Monday, January 09, 2006

Funeral Coverage, CBC News, updated Jan 9 06
Layton laid to rest in Montreal
Last updated Jan 9 2006 08:04 AM EST
CBC News

Legendary bad-boy poet Irving Layton was remembered in Montreal Sunday as a maverick genius by friends and family, who gathered to lay the 93-year-old to rest.

Irving Layton in an undated photo. (Roloff Beny/Library and Archives Canada)

Layton died Jan. 4 at a Montreal residence for seniors; he had been battling Alzheimer's Disease for some time. The author of more than 40 books of poetry and essays is widely considered one of English Canada's pre-eminent poets.

Many of Layton's former students attended the funeral, including Federal Justice Minister Irwin Cotler, media innovator Moses Znaimer and singer and poet Leonard Cohen. They all spoke at the gathering.

"That which Irving loved the best, his work, will survive him, no doubt. Generations to come will learn these verses and they will transcend any positions, any political strategies, any literary strategies. They're here, they're written in stone, and they'll be read for a long, long time," said Cohen in his speech.

Cohen also read from Layton's poem The Graveyard.

The various speakers remembered Layton as a flamboyant, audacious and one-of-a-kind great poet who transformed the Canadian literary landscape.

Layton's daughter hopes his poetry will continue to be taught, studied and prized.

"They ought to read [his poetry] because it shakes things up a lot more than other poets," said Samantha Bernstein. "He ought to be remembered for his love of life, I think, most of all for his tremendous joy in living. He loved to inspire people by his joy."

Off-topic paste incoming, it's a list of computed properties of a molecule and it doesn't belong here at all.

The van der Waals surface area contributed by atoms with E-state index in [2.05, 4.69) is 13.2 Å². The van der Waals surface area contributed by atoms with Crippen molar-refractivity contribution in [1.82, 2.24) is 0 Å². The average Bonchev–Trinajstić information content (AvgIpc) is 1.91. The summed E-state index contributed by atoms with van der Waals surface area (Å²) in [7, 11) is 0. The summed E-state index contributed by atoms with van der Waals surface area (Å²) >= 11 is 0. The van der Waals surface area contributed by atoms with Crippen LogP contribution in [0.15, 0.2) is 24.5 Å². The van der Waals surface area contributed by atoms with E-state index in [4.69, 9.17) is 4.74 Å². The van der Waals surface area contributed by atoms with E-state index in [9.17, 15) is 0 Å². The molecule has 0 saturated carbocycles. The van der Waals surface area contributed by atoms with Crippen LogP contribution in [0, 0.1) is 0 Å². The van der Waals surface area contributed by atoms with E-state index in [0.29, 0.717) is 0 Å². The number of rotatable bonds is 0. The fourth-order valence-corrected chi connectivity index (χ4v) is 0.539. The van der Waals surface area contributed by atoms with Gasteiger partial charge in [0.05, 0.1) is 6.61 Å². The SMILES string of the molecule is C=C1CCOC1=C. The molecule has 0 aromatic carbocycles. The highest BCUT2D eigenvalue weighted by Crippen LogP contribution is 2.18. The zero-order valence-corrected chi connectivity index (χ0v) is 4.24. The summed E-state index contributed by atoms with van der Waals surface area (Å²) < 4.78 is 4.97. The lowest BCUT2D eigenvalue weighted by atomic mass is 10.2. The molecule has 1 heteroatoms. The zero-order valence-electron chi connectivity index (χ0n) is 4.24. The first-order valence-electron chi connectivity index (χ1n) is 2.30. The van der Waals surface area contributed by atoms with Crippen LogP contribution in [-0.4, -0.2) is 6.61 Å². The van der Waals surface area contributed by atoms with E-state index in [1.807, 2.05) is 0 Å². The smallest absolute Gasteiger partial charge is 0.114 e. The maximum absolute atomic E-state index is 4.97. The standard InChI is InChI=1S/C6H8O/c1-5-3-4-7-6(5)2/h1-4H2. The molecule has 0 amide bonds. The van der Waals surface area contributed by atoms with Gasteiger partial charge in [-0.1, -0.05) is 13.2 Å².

Layton was honoured as a teacher, colleague, mentor, poet and friend — a man whose doors were always open to artists and writers. Layton was named to the Order of Canada in 1976.

Anna Pottier, his final companion, says she will remember the warmth of his heart.

"He crackled," recalled Pottier. "And he was like a boy. He was my wild, peculiar boy."

Layton spent much of his life battling the British hold on the Canadian literary scene and railing against the status quo. He was known for his provocative and sensual poetry, and also for his brash, larger-than-life public persona.

"Irving Layton felt the injustice around him. His poetry was a means of conveying that message of injustice and of mobilizing us in that struggle, and never to acquiesce in conventional wisdoms of the time or the political correctness that would pass for conventional wisdom but to be a voice for the voiceless," eulogized Cotler.

Layton married five women, each marriage ending in divorce. He leaves four children.


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